Tears welled up in my eyes. I swallowed hard. I bit my lip. A deep intake of breath. A slow exhale. Still, the tears were there.

Hidden in a horseshoe-shaped canyon in the Deccan Plateau, the caves of Ajanta were lost for hundreds of years, until accidentally discovered and brought to Western attention in 1819 by British colonial officer Captain John Smith. Walking down the 700 steps through teak forest, I felt a sense of what John Smith must have experienced when he chanced upon the caves whilst on a tiger hunt. The path was overgrown – very few of today’s 300,000 visitors to Ajanta take this route – parakeets squawked overhead and the roar of the waterfall drew me on.

Ajanta caves local women
Ajanta Caves, India

Emerging from the forest, I was confronted with a spectacular view of the waterfall and the Waghur river – fittingly, Waghur means ‘tiger’. What nature engineered over millennia, humans achieved in decades – namely, chiselling into the hard basalt rock. On the bare northern wall of the U-shaped gorge of the Waghur River were a series of gap-toothed mouths with straight, thin and yellowed teeth.

Each mouth is an entrance to a cave; although to call them caves is an insult to the industry of the stonemasons who painstakingly carved these 30 rock-cut Buddhist temples, from the second century BC to about 480 CE. It is not just the excavation that is so astounding but the intricate carvings, the statues and the ornate pillars.

A UNESCO World Heritage site, Ajanta’s unique selling point is the extraordinarily detailed wall paintings. While vivid colours and mural wall-painting were abundant in Indian history, Caves 1, 2, 16 and 17 form the largest corpus of surviving ancient Indian wall painting. These masterpieces give a sense of three-dimensional life – a sense of perspective 1,000 years before the Renaissance – and influenced Indian art that followed. The discovery of Ajanta changed the thinking of painting in the world.

“How did they make the paints? How has the paint lasted so long?”

“Not with leaves and flowers,” replied Amud, my brilliant guide. “That would have faded. To create such longevity, they used minerals. Red ochre, yellow ochre, lapis lazuli, kohl and gypsum for red, yellow, blue, black and white respectively.”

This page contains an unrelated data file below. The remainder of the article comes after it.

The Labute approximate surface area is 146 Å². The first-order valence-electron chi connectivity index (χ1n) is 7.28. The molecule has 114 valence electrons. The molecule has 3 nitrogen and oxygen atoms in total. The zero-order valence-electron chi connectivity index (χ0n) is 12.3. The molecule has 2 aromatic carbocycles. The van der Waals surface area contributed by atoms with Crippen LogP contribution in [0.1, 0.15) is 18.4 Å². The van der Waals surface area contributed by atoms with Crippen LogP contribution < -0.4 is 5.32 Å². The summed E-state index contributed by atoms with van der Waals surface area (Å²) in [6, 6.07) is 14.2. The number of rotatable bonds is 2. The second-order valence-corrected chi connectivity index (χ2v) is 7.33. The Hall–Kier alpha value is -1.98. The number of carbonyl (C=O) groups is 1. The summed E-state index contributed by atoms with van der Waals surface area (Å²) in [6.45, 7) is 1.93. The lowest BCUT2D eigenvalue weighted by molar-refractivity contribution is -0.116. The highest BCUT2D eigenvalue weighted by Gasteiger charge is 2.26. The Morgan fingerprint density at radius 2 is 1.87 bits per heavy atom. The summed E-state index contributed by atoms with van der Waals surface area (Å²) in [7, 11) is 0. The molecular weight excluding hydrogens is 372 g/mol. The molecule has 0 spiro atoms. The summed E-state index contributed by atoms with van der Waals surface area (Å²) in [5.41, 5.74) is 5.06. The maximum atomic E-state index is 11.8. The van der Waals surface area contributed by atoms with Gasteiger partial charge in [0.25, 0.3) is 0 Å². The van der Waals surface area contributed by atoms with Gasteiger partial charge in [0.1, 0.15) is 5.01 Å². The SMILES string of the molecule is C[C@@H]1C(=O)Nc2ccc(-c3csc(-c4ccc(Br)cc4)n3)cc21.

The paint in the deepest caves at Ajanta is still vibrant and exquisite. “How did they paint given that the caves are so dark?”

“Scholars have many theories. Burning torches, water to create a reflection – but it is my belief that they used mirrors to direct sunlight inside.”

Wall paintings in Ajanta Caves
Wall paintings in the Ajanta Caves.

Words tell you how it was, pictures show you. The paintings of Ajanta are arguably the greatest picture gallery to survive from the ancient world and give great insight into life two thousand years ago. But more than that, they are particularly expressive paintings that present emotion through gesture, pose and form. I feel the expression; I sense the sadness of parents grieving in the first century BC in Cave 10.

The initial gloom of Cave 1 dispelled to reveal a square colonnade supported by twelve sturdy, rounded columns and, at the back, a carved shrine with an impressive statue of the seated Buddha. On the capital of one column was the illusion of four deer sharing one head. 

As Amud’s torchlight tantalisingly revealed, it was the paintings that were a sheer delight. Their observation of human behaviour and the brushstrokes that enabled the artist to focus on the micro. A pearl necklace with a sapphire in middle. Detail of the crown’s pearls illustrated in individual dots. Hair crinkled to show water and that it is in the act of being washed. Greek key designs show that the world was not isolated. Another pattern gives the illusion of letters. Perhaps most enigmatic was how the facial expression of Buddha changed depending on where Amud shone his torch.

Each temple is sensual and emotive, often touching; but, Cave 17 – which is the best preserved – was the most moving. I gasped on entering the main hall of the temple, awed by its twenty pillars flanking the walls. Walls and pillars were coloured with paintings that excelled the richness of the tomb of an Egyptian pharaoh.

Inside Ajanta caves, Aurangabad, Maharashtra, India

The sophistication of light and dark to create perspective was delectable. So too the portrayal of a fine pearl necklace that shone when the light hit it. People were beautifully observed whether by their facial expressions or hand gestures. A queen looked coquettish, as if drunk. An elephant watched us from wherever we were in the hall – eat your heart out Mona Lisa. The drama of one story cannot be sustained, a moment of light relief is needed and so, in the ensuing chaos, a sari is lost and a naked backside revealed – cinema eat your heart out. 

Why go now?

The recent addition of flights to Aurangabad from both Mumbai and Hyderabad have made these masterpieces more accessible.

Stay in the comfortable Taj Aurangabad and, as well as Ajanta, visit the Baby Taj Mahal and the stunning temple complex of Ellora – also a UNESCO World Heritage site. A must-see is the Kailasha Temple, the largest single monolithic rock excavation in the world and, deservedly, the best-known of Ellora’s rock-cut temples.

Thanks for reading

Justin Wateridge

Author: Justin Wateridge